After completing his undergraduate studies at California State University at Bakersfield, Briggs embraced Islam. He became intrigued with the Nation of Islam and received guidance and a copy of the Quran from Brother Jermaine X, a powerful, well mannered, knowledgeable and charismatic leader who really impressed him with his knowledge and passion for Islam. Briggs decided, however, to follow the traditional teachings derived from the Holy Quran, and converted to what is known around the world as Sunni Islam.
What also drew Briggs to Islam was his personal hero, Malcolm X, “because he walked in his truth, and folks could not handle him because he spoke the truth, and he transformed his life through the true teachings of Islam. As an SGL Black Man, I share personal experiences with Allah and do not need ‘man’ to define me. I know in my heart that Allah judges us on our Deeds and Charity, which is one of the Pillars of Islam. Again, like Christianity, I share a personal relationship with Allah, and remain committed to philanthropic causes in the healing and apply that belief to the LGBT community.”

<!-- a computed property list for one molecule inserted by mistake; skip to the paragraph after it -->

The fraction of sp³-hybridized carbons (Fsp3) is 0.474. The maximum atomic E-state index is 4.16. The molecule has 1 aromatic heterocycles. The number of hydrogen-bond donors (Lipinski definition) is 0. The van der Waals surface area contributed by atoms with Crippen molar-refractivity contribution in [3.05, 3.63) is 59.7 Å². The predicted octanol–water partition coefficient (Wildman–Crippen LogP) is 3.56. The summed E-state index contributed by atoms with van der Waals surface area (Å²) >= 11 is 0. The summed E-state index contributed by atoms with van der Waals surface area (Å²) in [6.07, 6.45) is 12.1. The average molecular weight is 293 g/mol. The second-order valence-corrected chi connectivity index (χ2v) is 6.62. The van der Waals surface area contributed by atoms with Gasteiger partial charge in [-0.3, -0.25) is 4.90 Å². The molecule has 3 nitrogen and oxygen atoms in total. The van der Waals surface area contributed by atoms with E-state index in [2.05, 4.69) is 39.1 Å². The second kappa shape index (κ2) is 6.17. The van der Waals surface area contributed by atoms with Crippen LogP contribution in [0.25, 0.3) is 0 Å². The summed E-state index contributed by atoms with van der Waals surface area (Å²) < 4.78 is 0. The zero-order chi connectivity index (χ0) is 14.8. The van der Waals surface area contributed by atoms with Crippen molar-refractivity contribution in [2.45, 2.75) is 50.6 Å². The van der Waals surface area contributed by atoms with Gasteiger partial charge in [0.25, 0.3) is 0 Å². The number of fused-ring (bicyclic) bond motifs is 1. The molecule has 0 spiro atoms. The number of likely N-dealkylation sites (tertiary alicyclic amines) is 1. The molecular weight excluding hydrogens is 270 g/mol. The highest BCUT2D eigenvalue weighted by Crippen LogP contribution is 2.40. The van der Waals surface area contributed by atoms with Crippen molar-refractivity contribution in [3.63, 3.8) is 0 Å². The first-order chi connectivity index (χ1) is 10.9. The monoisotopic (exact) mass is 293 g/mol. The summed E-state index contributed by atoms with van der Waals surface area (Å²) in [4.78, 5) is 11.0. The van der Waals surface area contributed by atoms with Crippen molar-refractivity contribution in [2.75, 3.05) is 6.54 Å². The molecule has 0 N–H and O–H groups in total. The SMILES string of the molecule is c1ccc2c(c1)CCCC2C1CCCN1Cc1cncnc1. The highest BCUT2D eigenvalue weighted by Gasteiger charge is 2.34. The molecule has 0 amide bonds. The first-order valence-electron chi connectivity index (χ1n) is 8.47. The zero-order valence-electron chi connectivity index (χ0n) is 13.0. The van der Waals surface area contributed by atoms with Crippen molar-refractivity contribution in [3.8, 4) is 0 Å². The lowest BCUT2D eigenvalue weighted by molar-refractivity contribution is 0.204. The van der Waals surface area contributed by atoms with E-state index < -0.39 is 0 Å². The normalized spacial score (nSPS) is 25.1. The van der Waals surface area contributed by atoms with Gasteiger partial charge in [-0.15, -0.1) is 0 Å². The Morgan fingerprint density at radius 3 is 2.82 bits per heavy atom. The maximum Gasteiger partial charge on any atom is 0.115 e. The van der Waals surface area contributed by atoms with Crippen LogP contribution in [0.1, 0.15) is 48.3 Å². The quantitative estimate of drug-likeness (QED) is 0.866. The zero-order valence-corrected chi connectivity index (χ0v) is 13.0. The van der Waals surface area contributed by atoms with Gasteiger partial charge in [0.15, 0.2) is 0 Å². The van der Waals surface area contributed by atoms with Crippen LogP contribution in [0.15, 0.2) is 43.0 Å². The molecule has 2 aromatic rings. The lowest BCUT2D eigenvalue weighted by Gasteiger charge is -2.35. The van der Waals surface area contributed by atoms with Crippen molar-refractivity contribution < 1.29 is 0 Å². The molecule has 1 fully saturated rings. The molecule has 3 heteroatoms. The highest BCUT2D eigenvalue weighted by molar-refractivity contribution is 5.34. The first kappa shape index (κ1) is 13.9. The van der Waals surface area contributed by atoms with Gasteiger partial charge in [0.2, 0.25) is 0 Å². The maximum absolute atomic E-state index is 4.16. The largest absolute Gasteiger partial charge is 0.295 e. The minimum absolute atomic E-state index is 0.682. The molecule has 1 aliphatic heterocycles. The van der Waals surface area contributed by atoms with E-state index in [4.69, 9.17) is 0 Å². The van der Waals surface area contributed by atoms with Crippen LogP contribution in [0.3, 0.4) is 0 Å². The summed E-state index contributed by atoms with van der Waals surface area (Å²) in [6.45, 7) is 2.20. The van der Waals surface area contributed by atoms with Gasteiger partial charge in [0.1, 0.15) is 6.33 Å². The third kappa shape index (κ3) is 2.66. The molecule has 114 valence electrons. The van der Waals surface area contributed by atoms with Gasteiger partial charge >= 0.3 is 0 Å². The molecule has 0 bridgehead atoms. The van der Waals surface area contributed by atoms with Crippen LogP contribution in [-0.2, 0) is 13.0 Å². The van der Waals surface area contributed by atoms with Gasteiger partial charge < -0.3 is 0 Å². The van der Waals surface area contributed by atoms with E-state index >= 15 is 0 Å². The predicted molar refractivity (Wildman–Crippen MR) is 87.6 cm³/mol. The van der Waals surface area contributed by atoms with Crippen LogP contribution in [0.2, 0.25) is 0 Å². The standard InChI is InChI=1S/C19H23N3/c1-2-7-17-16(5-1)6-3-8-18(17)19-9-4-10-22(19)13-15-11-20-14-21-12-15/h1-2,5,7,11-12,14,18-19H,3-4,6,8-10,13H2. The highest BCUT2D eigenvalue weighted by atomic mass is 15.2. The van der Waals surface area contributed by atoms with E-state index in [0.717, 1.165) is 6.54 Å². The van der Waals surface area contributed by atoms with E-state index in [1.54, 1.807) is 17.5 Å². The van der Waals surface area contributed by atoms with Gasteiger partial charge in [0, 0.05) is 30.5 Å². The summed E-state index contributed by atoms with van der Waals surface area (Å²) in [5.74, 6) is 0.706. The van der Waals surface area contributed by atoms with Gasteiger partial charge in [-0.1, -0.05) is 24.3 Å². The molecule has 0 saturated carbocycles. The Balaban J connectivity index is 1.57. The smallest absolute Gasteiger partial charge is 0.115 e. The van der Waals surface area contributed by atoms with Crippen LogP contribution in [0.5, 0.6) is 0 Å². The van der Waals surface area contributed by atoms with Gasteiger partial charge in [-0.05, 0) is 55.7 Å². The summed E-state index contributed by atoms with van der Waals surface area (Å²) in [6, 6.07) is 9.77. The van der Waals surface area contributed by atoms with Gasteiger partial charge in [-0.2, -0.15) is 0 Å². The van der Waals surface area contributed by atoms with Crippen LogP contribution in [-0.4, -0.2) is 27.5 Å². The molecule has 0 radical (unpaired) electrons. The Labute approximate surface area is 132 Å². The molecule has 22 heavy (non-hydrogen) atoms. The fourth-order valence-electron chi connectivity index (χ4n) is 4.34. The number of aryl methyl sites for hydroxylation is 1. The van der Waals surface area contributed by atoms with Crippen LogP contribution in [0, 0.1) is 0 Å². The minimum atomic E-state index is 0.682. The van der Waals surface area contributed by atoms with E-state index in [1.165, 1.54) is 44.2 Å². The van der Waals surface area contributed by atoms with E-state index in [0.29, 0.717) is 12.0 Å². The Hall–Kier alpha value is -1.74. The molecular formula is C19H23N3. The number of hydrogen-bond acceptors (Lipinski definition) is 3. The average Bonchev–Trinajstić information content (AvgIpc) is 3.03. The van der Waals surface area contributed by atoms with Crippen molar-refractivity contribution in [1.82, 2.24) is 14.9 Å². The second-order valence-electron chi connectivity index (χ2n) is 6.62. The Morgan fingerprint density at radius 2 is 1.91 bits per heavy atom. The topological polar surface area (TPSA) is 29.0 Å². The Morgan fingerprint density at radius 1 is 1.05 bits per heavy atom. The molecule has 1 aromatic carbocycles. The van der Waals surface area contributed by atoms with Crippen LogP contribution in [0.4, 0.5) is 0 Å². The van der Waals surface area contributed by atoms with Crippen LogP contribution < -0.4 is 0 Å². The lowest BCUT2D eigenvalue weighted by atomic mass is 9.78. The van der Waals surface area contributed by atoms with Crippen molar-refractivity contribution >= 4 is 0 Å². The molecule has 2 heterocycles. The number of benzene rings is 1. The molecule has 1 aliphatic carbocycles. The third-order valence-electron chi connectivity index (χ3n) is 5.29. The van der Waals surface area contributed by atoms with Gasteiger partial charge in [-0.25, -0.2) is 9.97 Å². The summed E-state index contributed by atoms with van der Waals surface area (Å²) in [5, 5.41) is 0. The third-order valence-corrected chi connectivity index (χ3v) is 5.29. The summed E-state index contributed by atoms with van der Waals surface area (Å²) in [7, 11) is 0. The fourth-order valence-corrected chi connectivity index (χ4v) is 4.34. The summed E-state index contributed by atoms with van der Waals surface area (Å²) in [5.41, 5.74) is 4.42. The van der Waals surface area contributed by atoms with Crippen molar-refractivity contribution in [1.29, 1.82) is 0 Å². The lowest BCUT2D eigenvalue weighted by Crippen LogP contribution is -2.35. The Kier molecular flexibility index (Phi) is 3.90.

Briggs relocated to Washington, DC in 1994, and began volunteer work for organizations such as Us Helping Us, People Into Living, Inc. In 2002, Briggs founded the Ummah Endowment Fund, Inc., which was active until 2007. On September 18, 2008, he launched Al Sura, Inc., a non-profit and public charity foundation whose mission is to improve communication, educate and promote awareness through advocacy and empowerment, and address health disparities, including the fight against HIV/AIDS in the Black SGL/LGBT/Queer community. With the downturn in the economy and the decrease in prevention funding, the board of Al Sura began to raise funds and awareness to address the need for prevention measures, especially in the African American community, where the prevalence of HIV/AIDS is the highest. Briggs served as the organization’s executive board president and CEO.